Posts tagged ‘Money Market Instruments’

A Brief Note on Money Market Instruments


The India money market is a monetary system that involves the lending and borrowing of short-term funds. It is a centre in which financial institutions join together for the purpose of dealing in financial or monetary assets. Money market instruments take care of the borrowers’ short-term needs and render the required liquidity to the lenders. The varied types of India money market instruments are treasury bills, repurchase agreements, commercial papers, certificate of deposit, and banker’s acceptance. Central bank of the country – the Reserve Bank of India (RBI) has always been playing the major role in regulating and controlling the India money market. The money market provides a mechanism for evening out short-term liquidity imbalances within an economy. The development of the money market is, thus, a prerequisite for the growth and development of the economy of a country.

Money Market vs. Capital Market

Money Market is a place for short term lending and borrowing, typically within a year. It deals in short term debt financing and investments. On the other hand, Capital Market refers to stock market, which refers to trading in shares and bonds of companies on recognized stock exchanges or buying in primary market (Issue of Security by the Company). Individual players cannot invest in money market as the value of investments is large, on the other hand, in capital market, anybody can make investments through a broker. Stock Market is associated with high risk and high return as against money market which is more secure. Further, in case of money market, deals are transacted on phone or through electronic systems as against capital market where trading is through recognized stock exchanges.

Money Market Instruments

  • T-bills :

    A Treasury Bill is an instrument for short-term borrowing by the Government of India. It is issued by the Reserve Bank of India on behalf of the Government of India in the form of a promissory note. The necessity for issuing treasury bills .arises because of the periodic nature of receipts of Government while the Government expenditure is on a continuing basis. Taxes are payable to the Government after quarterly intervals or so, but Government has to meet its expenditure on daily or monthly basis. Thus, to bridge this mis-match between the timings of Government receipts and expenditure, Government borrows money on short-term basis by issuing Treasury Bills. The Treasury Bills are issued for different maturity periods. Till May 14, 2001, the maturity periods were 14 days, 91 days,. 182 days and 365 days. The Treasury Bills are sold through auctions. While auctions of 91 days Treasury Bills take place on a weekly basis, the auctions for 364,days Treasury Bills are held on a fortnightly basis. The Reserve Bank of India also notifies the amounts in respect of the Treasury Bill auctions. (View RBI Notifications Here)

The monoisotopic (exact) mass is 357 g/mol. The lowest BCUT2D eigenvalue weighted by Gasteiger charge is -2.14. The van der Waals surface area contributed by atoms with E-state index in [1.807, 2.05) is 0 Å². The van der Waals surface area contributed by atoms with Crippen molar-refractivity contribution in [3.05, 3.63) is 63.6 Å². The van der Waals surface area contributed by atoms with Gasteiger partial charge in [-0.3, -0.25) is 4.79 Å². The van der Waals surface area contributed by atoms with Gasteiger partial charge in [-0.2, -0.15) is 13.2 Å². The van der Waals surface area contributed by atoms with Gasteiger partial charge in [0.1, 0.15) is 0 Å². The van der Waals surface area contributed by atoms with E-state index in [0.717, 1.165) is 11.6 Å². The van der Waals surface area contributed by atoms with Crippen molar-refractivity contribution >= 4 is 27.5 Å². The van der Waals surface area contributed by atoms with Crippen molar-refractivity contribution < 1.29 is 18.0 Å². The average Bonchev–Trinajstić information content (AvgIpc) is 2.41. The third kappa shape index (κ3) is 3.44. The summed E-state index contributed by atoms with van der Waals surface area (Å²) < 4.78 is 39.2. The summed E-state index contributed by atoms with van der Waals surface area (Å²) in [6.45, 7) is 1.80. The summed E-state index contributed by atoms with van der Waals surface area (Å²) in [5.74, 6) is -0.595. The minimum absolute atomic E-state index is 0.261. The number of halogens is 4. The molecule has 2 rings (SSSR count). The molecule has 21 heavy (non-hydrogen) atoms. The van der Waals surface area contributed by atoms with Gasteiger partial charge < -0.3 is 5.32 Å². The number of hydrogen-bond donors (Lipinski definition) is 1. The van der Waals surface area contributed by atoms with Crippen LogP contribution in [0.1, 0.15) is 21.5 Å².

• Certificate of Deposit :

    A Certificate of Deposit is a receipt for a deposit of money with a bank or a financial institution. It differs from a fixed Deposit Receipt in two respects. First, it is issued for a big amount and second, it is freely negotiable. The Reserve Bank of India announced the scheme of Certificates of Deposit in March 1989. Certificate of Deposits are a popular avenue for companies to invest their short-term surpluses because Certificate of Deposits offer n risk-free investment opportunity at rates of interest higher than Treasury bills and term deposits, besides being fairly liquid. For the Issuing Banks, Certificate of Deposits provides another source of mobilizing funds in bulk. CDs are discounted instruments and are issued at a discounted price and redeemed at par value. The tenor of issue can range from 7 days to 1 year, however most CDs are issued by banks for 3, 6 and 12 months. CDs can be issued to individuals (other than minors), corporations, companies, trusts, funds, associations, etc. Non Resident Indians may also subscribe to CDs. However they are mainly subscribed to by banks, mutual funds, provident and pension funds and insurance companies. The minimum amount of a CD should be Rs. 1 lakh i.e., the minimum deposit that can be accepted from a single subscriber should not be less than Rs 1 lakh. and in multiples of Rs 1 lakh thereafter. (View CDs Traded)

  • Commercial Papers :